Ed Catmull is, for those who don't recognise the name, one of the founders of Pixar and it's current president. Initially a computer scientist, he was pretty famous within the graphics and comp. sci. community long before he became involved in the film industry. Indeed Pixar itself grew up out of producing rendering software and hardware for Lucasfilm and later Disney. Of course, things changed.
Pixar is justifiably famous for it's technological innovation, and Dr Catmull, as the primary developer for the Renderman software, is owed a good part of that reputation. But that's not what this book is about. In fact, I'm not sure Renderman is even mentioned by name.
Instead what this book is about, is how a scientist, fresh out of a academic research, found himself managing a company. And not just a company, but a creative company full of people with wildly different competencies far outside his own. Another thing Pixar is famous for is that it is a fabulous place to work, perhaps the dream employer for anyone involved in animation or movies. Despite the managements inexperience in the beginning, clearly they got it right, building a company with a unique and identifiable culture that manages to keep the shareholders satisfied, the customers delighted and the employees dedicated. In fact they got it so right that when Disney acquired Pixar in 2006, they put the Catmull/Lasseter team in charge of Disney's other animation studios as well.
As such, this is a cross between a management manual, a managers memoir and a biography of a company, and surprisingly enough, it manages all three, with caveats.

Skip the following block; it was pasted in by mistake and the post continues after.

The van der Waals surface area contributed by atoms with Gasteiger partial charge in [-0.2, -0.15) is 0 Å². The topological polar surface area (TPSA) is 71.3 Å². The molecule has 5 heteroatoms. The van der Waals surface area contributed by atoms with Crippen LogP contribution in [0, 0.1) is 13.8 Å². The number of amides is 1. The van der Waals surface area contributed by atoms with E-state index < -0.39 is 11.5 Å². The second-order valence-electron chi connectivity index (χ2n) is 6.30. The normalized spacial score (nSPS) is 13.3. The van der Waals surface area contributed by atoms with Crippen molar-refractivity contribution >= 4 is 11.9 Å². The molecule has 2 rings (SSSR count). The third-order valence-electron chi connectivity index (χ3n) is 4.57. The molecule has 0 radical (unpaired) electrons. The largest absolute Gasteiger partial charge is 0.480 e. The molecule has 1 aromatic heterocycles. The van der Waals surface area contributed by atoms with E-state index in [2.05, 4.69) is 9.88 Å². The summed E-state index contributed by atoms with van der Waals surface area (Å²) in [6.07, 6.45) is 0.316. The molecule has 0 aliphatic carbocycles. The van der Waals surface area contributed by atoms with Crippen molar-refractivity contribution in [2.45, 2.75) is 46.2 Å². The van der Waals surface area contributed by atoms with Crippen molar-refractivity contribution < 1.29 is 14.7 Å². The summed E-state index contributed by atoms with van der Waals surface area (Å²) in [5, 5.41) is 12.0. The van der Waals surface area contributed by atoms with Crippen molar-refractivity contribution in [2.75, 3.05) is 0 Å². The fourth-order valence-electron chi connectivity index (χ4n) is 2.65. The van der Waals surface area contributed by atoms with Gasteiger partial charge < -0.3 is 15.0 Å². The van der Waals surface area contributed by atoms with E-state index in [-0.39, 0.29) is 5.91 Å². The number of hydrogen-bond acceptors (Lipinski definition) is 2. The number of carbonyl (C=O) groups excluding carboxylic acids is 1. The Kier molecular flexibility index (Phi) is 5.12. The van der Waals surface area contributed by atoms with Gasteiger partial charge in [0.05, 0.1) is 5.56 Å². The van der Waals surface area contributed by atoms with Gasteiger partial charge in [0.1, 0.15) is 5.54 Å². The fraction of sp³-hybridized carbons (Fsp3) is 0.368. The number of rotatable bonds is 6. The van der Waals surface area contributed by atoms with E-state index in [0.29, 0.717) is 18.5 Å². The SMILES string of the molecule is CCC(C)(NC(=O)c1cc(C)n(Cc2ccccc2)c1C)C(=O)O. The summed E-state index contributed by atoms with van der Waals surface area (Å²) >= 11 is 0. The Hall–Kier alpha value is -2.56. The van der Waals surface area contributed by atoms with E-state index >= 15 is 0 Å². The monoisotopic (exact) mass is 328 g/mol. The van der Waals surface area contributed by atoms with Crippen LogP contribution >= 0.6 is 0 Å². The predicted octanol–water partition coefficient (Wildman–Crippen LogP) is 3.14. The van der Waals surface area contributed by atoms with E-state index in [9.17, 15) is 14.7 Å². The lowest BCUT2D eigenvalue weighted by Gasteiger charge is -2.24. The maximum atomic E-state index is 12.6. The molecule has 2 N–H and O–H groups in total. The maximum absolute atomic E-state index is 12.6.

As a management manual, this is descriptive not prescriptive. Catmull is happy to dissect the failures as well as the successes, and does so in detail in a few places. He is open about some of the times that the company, or a division of it, went wildly wrong, and why he thinks that happened. He's equally happy to look at the things they do that worked, and why. What's more he does so without the hubris of assuming all the good bits were his ideas, and all the bad bits someone elses, and not only gives credit where due, but dedicates an entire section to the very idea of luck and happenstance. With cites!
As a memoir, it tracks Catmull's development from terrified fresh-out-of-grad-school beginner manager, to finally president of a major company. He talks about how he got things wrong initially because he followed advice from people who he thought knew better, but didn't understand why it didn't apply to his situation. He discusses how he got things wrong by following prescriptive management manuals, and sometimes just by making bad decisions because he didn't know better. He also talks about the things he got right purely because he didn't know better, making decisions that seemed to go against the general wisdom.
And of course, it tracks the history of the company itself, from a small divison of Lucasfilm, to a failing hardware company keeping the doors open by doing animation for TV advertisements, through to the heights of Toy Story and Finding Nemo, and eventually the merger with Disney.
The writing is crisp, clear and straightforward. You can clearly see Catmull's academic background: When he says something is scientifically proven, he goes ahead and provides citations and when he talks about management theories, for good or bad, he briefly outlines the history and progenitors of them. Yet it's always eminently readable perhaps the co-writer, Amy Wallace can have the credit for that, I'm not sure.
So the rest of this review is pretty quote heavy, I hope it gives you a sense of the writing style.
"Your employees are smart; that’s why you hired them."
"When managers explain what their plan is without giving the reasons for it, people wonder what the “real” agenda is. There may be no hidden agenda, but you’ve succeeded in implying that there is one. Discussing the thought processes behind solutions aims the focus on the solutions, not on second-guessing."